MEDIEVAL WALL WALK
Visiting the Medieval Wall Walk at Lincoln Castle
The great stone curtain wall is one of the most dramatic features of Lincoln Castle today and a permanent reminder of its role as a mighty medieval stronghold and listen to our audio guide online.
Our audio guide is available in English, French and German and we also have a family friendly edition to.
Now, visitors can walk the full circumference of the wall an impressive third of a mile long.
The Medieval Wall Walk is a journey through the history of Lincoln and a vantage point for spectacular views across this beautiful city and surrounding countryside.
There is no finer view of Lincoln Cathedral than that from the castle's east wall battlements, which look onto the Cathedral’s majestic West Front and soaring spires.
"I have always held and proposed against all comers to maintain that the Cathedral of Lincoln is out and out the most precious piece of architecture in the British Isles" John Ruskin
"I have always held and proposed against all comers to maintain that the Cathedral of Lincoln is out and out the most precious piece of architecture in the British Isles"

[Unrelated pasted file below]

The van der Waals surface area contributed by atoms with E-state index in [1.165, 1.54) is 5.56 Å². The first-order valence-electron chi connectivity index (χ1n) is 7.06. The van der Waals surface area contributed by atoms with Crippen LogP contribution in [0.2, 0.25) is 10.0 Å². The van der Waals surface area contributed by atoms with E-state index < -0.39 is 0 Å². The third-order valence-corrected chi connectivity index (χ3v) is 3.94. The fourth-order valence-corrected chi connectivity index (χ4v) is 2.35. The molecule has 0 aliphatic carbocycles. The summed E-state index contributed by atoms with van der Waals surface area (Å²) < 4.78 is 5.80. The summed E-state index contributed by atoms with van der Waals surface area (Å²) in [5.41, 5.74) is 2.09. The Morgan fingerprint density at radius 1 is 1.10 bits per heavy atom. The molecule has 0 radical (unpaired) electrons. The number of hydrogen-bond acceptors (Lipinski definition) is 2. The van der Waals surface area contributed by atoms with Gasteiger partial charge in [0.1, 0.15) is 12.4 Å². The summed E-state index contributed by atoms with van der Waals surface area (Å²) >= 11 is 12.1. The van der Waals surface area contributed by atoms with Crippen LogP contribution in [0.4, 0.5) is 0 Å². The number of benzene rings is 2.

Along the way, explore towers and dungeons and discover a violent past of battles, sieges and public hangings.
Follow in the footsteps of kings, soldiers and prisoners who walked these same walls hundreds of years ago.
From King Henry VIII, who visited with Catherine Howard in 1541, to Henry Carey, convicted of murder and sentenced to death by hanging in 1859, the walls are steeped in stories.
Take in the tranquillity of Lucy Tower, dating back to medieval times, but later a burial ground for unfortunate prisoners hanged at the castle.
Scale the heights of the Observatory Tower and your reward awaits you at the top with far reaching views over the city and beyond. Not for the faint hearted on a windy day!
Discover the grisly history of Cobb Hall: climb onto the rooftop where public hangings were once witnessed by thousands of people in the streets below, and descend into the dungeon beneath where desperate prisoners once scratched graffiti into the walls, which remains to this day.